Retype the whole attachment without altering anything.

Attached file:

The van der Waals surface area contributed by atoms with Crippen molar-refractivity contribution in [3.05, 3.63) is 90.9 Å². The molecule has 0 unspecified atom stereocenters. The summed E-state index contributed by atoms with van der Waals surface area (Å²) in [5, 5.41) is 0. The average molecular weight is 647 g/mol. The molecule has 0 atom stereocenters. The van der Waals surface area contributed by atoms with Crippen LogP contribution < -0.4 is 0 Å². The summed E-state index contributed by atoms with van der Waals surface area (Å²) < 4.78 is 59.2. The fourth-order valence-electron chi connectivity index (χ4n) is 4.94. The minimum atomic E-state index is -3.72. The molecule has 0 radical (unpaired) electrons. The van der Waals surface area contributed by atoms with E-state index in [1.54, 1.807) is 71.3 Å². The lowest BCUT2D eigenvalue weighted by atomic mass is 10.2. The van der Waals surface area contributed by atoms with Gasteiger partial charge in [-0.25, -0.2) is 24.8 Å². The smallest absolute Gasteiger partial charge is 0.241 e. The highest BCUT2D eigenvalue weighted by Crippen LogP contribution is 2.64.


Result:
The van der Waals surface area contributed by atoms with Crippen molar-refractivity contribution in [3.05, 3.63) is 90.9 Å². The molecule has 0 unspecified atom stereocenters. The summed E-state index contributed by atoms with van der Waals surface area (Å²) in [5, 5.41) is 0. The average molecular weight is 647 g/mol. The molecule has 0 atom stereocenters. The van der Waals surface area contributed by atoms with Crippen LogP contribution < -0.4 is 0 Å². The summed E-state index contributed by atoms with van der Waals surface area (Å²) < 4.78 is 59.2. The fourth-order valence-electron chi connectivity index (χ4n) is 4.94. The minimum atomic E-state index is -3.72. The molecule has 0 radical (unpaired) electrons. The van der Waals surface area contributed by atoms with E-state index in [1.54, 1.807) is 71.3 Å². The lowest BCUT2D eigenvalue weighted by atomic mass is 10.2. The van der Waals surface area contributed by atoms with Gasteiger partial charge in [-0.25, -0.2) is 24.8 Å². The smallest absolute Gasteiger partial charge is 0.241 e. The highest BCUT2D eigenvalue weighted by Crippen LogP contribution is 2.64.